Working in the Hispanic market presents an opportunity for agents and advisors to serve individuals, families and business owners. However, this requires an understanding of the nuances that exist inside this fast-growing market. The Hispanic market is multifaceted and can present a challenge for advisors who take a one-size-fits-all approach.
The Hispanic Market
With a population of more than 50 million, and with $1.7 trillion in purchasing power, it is important to understand that the Hispanic market’s population growth is no longer limited to the “gateway states.” In her article “Hispanic Member Growth Not Just For Gateway States Anymore,” Miriam De Dios, CEO of Coopera, stated that the largest Hispanic population growth from 2007 to 2014 occurred in North Dakota, Kentucky, Louisiana, Delaware and Maryland.
There are more than 20 Spanish-speaking countries and each country has its own set of pronunciations, vocabularies and accents. Although individuals from different countries have no difficulty understanding each other in a conversation, the words used alone are not sufficient to build a strong relationship.
Identifying the prospect’s country of origin can provide important insights into their attitudes and experiences toward financial firms and financial advisors; their views on money, investing and savings; and their beliefs about protecting their loved ones.
Family And Core Values
Hispanics place a strong emphasis on family, and women are central to family life. They are major influencers in the family and often hold the key to family decisions. Hispanics also show reverence for tradition and ancestry, and they place a high value on relationships, trust and advice.
Engaging the entire family in making decisions is common. Parents, especially those not born in the U.S., believe that their children are more knowledgeable on the financial system in the U.S. So parents depend on their children to help make decisions. Thus children are often invited to financial meetings.
In working with this market, advisors are likely to be working with multiple generations within a family. The younger generation is more adept digitally. As a result, it is critical to leverage technology when working with them while utilizing traditional relationship-building skills with the older generation.
One-third of the Hispanic population is third-generation (or higher) in the U.S. and speaks English fluently. They think, speak and behave differently from their parents, but still identify with the family’s country of origin. In fact, research has indicated that bilingual audiences use English online, and a large percentage are loyal to companies whose marketing collateral and advertising incorporate Spanish and Hispanic cultural elements.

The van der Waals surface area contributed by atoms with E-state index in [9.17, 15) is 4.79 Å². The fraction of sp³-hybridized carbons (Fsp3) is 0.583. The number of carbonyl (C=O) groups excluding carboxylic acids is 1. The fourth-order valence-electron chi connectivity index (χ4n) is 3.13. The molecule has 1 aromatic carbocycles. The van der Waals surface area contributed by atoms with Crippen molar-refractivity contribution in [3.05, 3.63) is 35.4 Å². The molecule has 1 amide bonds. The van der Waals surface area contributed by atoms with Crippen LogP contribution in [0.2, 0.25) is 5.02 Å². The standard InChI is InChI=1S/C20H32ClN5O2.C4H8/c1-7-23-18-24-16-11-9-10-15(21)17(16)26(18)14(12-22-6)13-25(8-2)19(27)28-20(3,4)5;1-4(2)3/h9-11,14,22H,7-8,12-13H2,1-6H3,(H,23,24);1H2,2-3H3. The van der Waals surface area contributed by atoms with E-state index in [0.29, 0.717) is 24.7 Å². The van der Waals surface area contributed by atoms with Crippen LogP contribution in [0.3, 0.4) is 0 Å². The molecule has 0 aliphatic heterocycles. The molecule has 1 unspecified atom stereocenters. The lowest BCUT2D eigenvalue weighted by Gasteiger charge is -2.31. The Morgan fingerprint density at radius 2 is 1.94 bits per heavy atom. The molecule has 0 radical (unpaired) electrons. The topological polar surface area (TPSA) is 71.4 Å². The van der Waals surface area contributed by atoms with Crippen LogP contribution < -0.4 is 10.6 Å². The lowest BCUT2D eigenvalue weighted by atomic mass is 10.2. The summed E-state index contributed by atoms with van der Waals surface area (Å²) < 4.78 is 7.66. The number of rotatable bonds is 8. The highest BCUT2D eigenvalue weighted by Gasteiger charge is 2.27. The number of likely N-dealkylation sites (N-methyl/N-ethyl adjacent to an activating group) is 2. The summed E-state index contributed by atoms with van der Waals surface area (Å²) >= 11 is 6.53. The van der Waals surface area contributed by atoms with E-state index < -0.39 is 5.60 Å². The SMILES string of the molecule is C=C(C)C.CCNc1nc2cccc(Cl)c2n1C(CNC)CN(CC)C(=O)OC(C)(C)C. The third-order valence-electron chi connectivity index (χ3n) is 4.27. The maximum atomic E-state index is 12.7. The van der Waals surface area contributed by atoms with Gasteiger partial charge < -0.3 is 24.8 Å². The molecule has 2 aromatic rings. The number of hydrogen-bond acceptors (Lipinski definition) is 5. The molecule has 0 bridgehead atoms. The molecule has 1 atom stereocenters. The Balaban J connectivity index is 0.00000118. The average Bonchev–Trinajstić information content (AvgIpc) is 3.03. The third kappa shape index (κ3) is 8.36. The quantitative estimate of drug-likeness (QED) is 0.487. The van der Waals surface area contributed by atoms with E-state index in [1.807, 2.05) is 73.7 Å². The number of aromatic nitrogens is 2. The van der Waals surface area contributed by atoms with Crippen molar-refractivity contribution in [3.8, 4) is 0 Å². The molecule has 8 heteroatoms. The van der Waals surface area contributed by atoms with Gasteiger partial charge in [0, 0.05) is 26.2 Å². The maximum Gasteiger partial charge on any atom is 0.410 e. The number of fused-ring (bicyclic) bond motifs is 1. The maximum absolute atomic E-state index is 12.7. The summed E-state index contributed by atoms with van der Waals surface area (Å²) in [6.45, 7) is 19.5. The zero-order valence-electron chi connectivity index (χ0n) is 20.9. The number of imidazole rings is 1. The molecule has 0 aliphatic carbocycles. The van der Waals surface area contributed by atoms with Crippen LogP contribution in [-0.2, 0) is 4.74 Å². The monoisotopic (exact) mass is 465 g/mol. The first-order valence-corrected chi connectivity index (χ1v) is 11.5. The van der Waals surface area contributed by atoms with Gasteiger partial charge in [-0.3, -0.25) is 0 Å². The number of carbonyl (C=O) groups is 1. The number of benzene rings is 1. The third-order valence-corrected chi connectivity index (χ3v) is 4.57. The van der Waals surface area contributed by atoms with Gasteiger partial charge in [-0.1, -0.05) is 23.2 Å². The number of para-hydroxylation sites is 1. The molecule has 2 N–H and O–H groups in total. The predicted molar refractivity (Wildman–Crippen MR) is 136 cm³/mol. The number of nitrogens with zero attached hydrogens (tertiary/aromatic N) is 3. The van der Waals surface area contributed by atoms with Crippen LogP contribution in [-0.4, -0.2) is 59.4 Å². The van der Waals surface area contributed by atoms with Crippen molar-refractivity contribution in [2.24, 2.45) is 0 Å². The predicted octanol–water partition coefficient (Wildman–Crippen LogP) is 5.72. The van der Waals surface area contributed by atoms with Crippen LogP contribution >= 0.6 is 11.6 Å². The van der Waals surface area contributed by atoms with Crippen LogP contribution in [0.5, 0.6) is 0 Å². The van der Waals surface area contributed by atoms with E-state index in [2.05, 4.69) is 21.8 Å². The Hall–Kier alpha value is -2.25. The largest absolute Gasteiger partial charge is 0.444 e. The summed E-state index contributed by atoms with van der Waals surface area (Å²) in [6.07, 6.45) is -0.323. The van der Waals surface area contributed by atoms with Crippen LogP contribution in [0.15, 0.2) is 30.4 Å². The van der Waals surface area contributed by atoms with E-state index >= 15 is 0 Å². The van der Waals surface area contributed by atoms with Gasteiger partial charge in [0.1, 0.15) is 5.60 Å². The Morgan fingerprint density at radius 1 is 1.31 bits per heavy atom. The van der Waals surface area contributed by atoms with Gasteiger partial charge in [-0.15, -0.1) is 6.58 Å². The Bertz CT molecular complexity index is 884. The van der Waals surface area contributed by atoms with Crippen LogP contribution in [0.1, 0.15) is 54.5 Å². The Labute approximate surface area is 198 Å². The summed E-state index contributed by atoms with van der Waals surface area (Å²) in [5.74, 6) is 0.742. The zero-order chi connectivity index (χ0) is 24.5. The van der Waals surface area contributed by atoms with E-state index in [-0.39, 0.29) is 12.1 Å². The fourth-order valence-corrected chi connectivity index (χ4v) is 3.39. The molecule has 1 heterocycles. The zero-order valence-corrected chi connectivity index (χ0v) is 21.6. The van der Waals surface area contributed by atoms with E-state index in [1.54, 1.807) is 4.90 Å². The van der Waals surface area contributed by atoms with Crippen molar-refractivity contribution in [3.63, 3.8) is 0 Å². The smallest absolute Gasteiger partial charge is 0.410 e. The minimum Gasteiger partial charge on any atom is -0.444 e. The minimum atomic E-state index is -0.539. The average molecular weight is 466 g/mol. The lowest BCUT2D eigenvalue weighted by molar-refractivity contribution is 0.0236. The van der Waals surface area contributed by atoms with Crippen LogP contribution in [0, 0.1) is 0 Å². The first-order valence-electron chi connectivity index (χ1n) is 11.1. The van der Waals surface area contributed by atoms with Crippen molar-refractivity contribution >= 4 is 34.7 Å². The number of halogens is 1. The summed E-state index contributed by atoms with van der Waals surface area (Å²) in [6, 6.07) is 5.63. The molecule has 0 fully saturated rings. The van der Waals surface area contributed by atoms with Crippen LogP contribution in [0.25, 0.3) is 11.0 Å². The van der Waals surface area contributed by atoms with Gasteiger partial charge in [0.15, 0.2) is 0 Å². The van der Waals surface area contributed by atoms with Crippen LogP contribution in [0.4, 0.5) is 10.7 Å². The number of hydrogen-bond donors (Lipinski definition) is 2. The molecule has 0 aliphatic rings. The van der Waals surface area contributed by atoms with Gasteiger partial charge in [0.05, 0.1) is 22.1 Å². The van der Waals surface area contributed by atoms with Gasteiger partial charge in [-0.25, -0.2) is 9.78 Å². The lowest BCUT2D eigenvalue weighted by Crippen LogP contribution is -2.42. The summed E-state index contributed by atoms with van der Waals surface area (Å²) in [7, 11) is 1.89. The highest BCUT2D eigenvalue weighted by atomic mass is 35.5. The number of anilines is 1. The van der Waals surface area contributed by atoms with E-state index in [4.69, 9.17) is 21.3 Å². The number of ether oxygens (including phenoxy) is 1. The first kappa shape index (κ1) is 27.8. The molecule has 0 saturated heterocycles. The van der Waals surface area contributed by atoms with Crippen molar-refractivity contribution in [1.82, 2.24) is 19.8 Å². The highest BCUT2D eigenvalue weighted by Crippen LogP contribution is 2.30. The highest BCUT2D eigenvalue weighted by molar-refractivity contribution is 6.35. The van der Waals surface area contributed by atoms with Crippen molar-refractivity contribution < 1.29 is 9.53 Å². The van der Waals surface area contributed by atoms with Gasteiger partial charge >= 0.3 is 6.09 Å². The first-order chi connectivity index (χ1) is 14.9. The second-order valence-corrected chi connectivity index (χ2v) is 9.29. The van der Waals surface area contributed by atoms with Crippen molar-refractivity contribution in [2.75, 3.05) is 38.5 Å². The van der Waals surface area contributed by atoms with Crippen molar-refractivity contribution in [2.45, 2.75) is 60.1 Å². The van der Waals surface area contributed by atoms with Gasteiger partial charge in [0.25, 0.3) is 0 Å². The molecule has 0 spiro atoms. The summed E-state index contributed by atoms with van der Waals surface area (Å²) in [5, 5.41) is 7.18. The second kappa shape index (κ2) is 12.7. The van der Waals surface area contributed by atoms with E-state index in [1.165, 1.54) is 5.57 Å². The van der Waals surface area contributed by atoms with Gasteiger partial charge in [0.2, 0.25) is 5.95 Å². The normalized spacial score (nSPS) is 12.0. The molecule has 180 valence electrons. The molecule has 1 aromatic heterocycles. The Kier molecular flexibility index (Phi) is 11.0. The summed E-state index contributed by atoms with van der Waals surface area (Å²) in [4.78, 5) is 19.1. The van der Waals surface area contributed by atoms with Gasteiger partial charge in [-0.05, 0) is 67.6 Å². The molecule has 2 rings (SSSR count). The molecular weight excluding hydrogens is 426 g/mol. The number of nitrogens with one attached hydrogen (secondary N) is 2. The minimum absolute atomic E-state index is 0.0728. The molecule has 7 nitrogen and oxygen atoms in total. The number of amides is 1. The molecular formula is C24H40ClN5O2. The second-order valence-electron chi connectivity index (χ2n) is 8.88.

Engaging The Hispanic Market
So where should an advisor start to engage in this market? Here are four things to consider if you want to gain traction in this growing market:
1. Accelerate your learning curve. Consider joint work with an advisor who has a track record of success in this market, not just with someone who is bilingual. Being bilingual is only one element of the equation. Matching a joint work partner based on experience and commonality with your prospect eliminates roadblocks and provides you with a lift in credibility.
2. Invest time and resources to understanding the needs of the local community. To become the trusted advisor in your local Hispanic community, identify and connect with community leaders, speak with community members and become a partner at local events. Your goal should be to get a clear understanding of the unique needs of the local market and identify how you can be a resource.
3. Does your process resonate with women clients? The fastest-growing sector of Hispanic-owned businesses are women-owned and women-operated businesses. This provides agents and advisors with an opportunity to address the business and personal needs of women in this market.
4. Refine your referral process. Six in 10 Hispanics consider companies recommended by relatives, compared with only four in 10 of the general population, according to LIMRA research. Building relationships in this market can lead to introductions to other family members, friends and business acquaintances. If your goal is to build a referral-based practice, working in the Hispanic market will help you get there.
Evelyn Gellar, LUTCF, is head of strategic partnerships for myWorth LLC, a Penn Mutual Life Insurance Company. Gellar is Immediate Past President of Women in Insurance and Financial Services, serves on NAIFA’s Diversity Task Force, and has received NAIFA’s Diversity Champion Award. Evelyn may be contacted at [email protected].